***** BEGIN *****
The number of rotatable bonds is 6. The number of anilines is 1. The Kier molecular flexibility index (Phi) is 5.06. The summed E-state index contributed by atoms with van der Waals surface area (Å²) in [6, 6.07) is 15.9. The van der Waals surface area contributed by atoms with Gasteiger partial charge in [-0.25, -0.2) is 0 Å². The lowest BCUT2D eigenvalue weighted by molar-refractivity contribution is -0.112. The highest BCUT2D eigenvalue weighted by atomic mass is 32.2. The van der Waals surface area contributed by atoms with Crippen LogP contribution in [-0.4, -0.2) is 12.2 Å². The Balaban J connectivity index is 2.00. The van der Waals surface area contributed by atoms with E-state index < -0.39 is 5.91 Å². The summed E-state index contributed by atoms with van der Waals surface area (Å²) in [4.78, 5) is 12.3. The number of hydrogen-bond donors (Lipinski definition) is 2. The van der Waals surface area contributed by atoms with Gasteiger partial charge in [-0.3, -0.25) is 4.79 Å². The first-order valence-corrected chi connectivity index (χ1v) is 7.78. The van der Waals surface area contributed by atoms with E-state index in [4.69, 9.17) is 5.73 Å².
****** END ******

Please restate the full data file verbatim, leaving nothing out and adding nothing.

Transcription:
The number of rotatable bonds is 6. The number of anilines is 1. The Kier molecular flexibility index (Phi) is 5.06. The summed E-state index contributed by atoms with van der Waals surface area (Å²) in [6, 6.07) is 15.9. The van der Waals surface area contributed by atoms with Gasteiger partial charge in [-0.25, -0.2) is 0 Å². The lowest BCUT2D eigenvalue weighted by molar-refractivity contribution is -0.112. The highest BCUT2D eigenvalue weighted by atomic mass is 32.2. The van der Waals surface area contributed by atoms with Crippen LogP contribution in [-0.4, -0.2) is 12.2 Å². The Balaban J connectivity index is 2.00. The van der Waals surface area contributed by atoms with E-state index < -0.39 is 5.91 Å². The summed E-state index contributed by atoms with van der Waals surface area (Å²) in [4.78, 5) is 12.3. The number of hydrogen-bond donors (Lipinski definition) is 2. The van der Waals surface area contributed by atoms with Gasteiger partial charge in [-0.3, -0.25) is 4.79 Å². The first-order valence-corrected chi connectivity index (χ1v) is 7.78. The van der Waals surface area contributed by atoms with E-state index in [4.69, 9.17) is 5.73 Å².